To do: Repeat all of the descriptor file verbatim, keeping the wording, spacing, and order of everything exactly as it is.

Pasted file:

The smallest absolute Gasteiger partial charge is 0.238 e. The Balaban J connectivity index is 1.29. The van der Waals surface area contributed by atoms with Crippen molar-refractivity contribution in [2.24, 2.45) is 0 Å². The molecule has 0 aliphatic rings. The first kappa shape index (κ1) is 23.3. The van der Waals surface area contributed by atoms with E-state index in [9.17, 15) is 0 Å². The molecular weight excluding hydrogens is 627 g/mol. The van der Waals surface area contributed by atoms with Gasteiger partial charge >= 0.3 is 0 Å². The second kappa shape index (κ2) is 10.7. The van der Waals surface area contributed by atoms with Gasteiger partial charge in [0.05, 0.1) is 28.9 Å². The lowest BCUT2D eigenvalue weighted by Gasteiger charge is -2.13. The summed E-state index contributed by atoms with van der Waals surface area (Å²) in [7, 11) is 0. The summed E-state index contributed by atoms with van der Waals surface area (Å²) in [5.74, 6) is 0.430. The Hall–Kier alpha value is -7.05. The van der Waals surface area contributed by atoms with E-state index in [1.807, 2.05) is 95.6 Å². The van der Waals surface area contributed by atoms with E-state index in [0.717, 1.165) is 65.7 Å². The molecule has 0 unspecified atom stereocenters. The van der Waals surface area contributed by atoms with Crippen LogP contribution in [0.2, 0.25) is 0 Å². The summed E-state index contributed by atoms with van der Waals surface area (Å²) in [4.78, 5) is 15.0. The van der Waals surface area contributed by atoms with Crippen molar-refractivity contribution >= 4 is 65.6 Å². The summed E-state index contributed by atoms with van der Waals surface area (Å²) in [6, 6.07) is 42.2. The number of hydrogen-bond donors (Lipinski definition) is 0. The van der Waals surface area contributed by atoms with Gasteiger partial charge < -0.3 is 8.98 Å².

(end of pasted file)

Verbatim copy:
The smallest absolute Gasteiger partial charge is 0.238 e. The Balaban J connectivity index is 1.29. The van der Waals surface area contributed by atoms with Crippen molar-refractivity contribution in [2.24, 2.45) is 0 Å². The molecule has 0 aliphatic rings. The first kappa shape index (κ1) is 23.3. The van der Waals surface area contributed by atoms with E-state index in [9.17, 15) is 0 Å². The molecular weight excluding hydrogens is 627 g/mol. The van der Waals surface area contributed by atoms with Gasteiger partial charge >= 0.3 is 0 Å². The second kappa shape index (κ2) is 10.7. The van der Waals surface area contributed by atoms with Gasteiger partial charge in [0.05, 0.1) is 28.9 Å². The lowest BCUT2D eigenvalue weighted by Gasteiger charge is -2.13. The summed E-state index contributed by atoms with van der Waals surface area (Å²) in [7, 11) is 0. The summed E-state index contributed by atoms with van der Waals surface area (Å²) in [5.74, 6) is 0.430. The Hall–Kier alpha value is -7.05. The van der Waals surface area contributed by atoms with E-state index in [1.807, 2.05) is 95.6 Å². The van der Waals surface area contributed by atoms with E-state index in [0.717, 1.165) is 65.7 Å². The molecule has 0 unspecified atom stereocenters. The van der Waals surface area contributed by atoms with Crippen LogP contribution in [0.2, 0.25) is 0 Å². The summed E-state index contributed by atoms with van der Waals surface area (Å²) in [4.78, 5) is 15.0. The van der Waals surface area contributed by atoms with Crippen molar-refractivity contribution >= 4 is 65.6 Å². The summed E-state index contributed by atoms with van der Waals surface area (Å²) in [6, 6.07) is 42.2. The number of hydrogen-bond donors (Lipinski definition) is 0. The van der Waals surface area contributed by atoms with Gasteiger partial charge < -0.3 is 8.98 Å².